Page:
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I worked a psychic hotline for a while. Actually, it was an app—think Uber for psychics. I could turn it on and work when I wanted. People would call me up and pay by the minute. They would ask their question, I’d pull tarot cards, or read their energy and then they’d be on their way. That’s right—there’s a gig economy for psychics too!
The thing about psychic hotline callers is that they’re usually heartbroken. 80% of the calls had to do with romantic despair over their partner, potential partner, or lack of partner. They wanted answers. Sometimes, people really just wanted someone to listen.
When I started working the hotline, I was single and looking. By the end, I had begun a relationship, and somehow the calls shed light on my own romantic behaviors. As a self-identified empowered woman, I felt sad for how readily the female hotline callers would give up their own power for “love.” But, I’d return to my own life after working the hotline only to realize that I was doing something similar in my own relationships! While they were paying me to pass the psychic guidance to them, the Universe was really giving me these same messages. It’s hard to see yourself, so sometimes people are brought to you to let you witness the insanity of your own behaviors.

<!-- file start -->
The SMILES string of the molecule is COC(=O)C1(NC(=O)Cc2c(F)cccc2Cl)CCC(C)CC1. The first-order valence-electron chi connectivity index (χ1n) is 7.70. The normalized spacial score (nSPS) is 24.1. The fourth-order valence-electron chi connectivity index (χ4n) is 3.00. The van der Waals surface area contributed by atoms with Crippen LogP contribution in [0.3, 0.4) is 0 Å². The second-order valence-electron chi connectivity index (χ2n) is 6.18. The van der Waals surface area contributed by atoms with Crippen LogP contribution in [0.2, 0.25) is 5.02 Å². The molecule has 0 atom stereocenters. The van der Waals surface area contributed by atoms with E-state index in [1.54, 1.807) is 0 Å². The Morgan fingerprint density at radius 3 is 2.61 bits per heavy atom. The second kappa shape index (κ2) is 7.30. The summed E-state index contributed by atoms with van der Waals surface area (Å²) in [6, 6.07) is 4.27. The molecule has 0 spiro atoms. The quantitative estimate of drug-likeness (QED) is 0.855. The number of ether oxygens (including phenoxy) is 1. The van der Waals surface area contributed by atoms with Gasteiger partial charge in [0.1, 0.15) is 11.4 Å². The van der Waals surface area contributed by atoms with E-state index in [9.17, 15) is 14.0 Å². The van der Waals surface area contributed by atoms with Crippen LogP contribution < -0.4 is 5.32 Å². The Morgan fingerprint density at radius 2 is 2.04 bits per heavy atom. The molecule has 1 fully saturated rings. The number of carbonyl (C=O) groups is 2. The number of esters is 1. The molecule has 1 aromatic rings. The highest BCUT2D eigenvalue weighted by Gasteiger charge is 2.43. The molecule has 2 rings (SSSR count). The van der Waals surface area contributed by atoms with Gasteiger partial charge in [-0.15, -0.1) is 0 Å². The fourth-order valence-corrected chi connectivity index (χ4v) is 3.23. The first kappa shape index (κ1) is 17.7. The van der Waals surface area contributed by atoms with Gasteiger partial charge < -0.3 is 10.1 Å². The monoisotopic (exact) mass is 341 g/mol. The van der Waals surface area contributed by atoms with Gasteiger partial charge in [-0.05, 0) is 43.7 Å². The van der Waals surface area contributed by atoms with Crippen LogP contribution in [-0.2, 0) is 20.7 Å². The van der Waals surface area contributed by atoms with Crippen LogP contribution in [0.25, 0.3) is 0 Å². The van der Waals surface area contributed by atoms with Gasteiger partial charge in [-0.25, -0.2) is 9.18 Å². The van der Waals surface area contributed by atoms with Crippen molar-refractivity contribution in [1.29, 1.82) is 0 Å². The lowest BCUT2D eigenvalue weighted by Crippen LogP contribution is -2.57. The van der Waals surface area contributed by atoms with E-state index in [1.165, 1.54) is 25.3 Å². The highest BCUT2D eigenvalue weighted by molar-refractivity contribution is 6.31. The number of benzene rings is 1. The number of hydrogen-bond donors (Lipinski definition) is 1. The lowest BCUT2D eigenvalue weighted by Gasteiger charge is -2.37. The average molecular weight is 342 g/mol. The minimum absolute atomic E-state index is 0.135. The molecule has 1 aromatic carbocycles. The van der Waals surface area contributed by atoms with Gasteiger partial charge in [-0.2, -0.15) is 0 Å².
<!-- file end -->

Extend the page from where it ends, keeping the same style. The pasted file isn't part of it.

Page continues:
Whether you’re on the prowl or nested, I hope you find something in these lessons that lets you reflect on your own romantic behaviors. (And, a huge thank you to the women and men who helped me learn these lessons. May you find the courage to love yourself, and find a partner who is deserving of the person you are, and the love you give!)
Women love love so much, they will patiently wait for a ghoster to call them back. It breaks my heart. These love interests disappear into thin air, never to text them back again, and yet they ask, “Will they come back?”
My immediate reaction is to blurt out, “Why would you want someone to call you back, who was so disrespectful to you?!” Of course, that’s easy for me to say as an observer. But, truth is that I’ve gone back to people who’ve done worse.
Unfortunately, ghosting is the latest communication tool, and I’ve found it to be one of the first signs of disrespect. If someone can’t handle a measly text or call back, how are they going to be as a partner? Even if it’s a casual hook-up, can’t we do it with respect?
In my own life, I’ve learned that ghosting (in any type of relationship) means “no.” I know that hurts, but really, they’re doing us a favor. If they’re ghosting us, they’re not really for us. It doesn’t matter the exact reason. Because either a) this is a person that’s unable to be present, respectful, and have emotional maturity to tell the truth; or b) the answer is “no” and they don’t know how to say it in a kind way.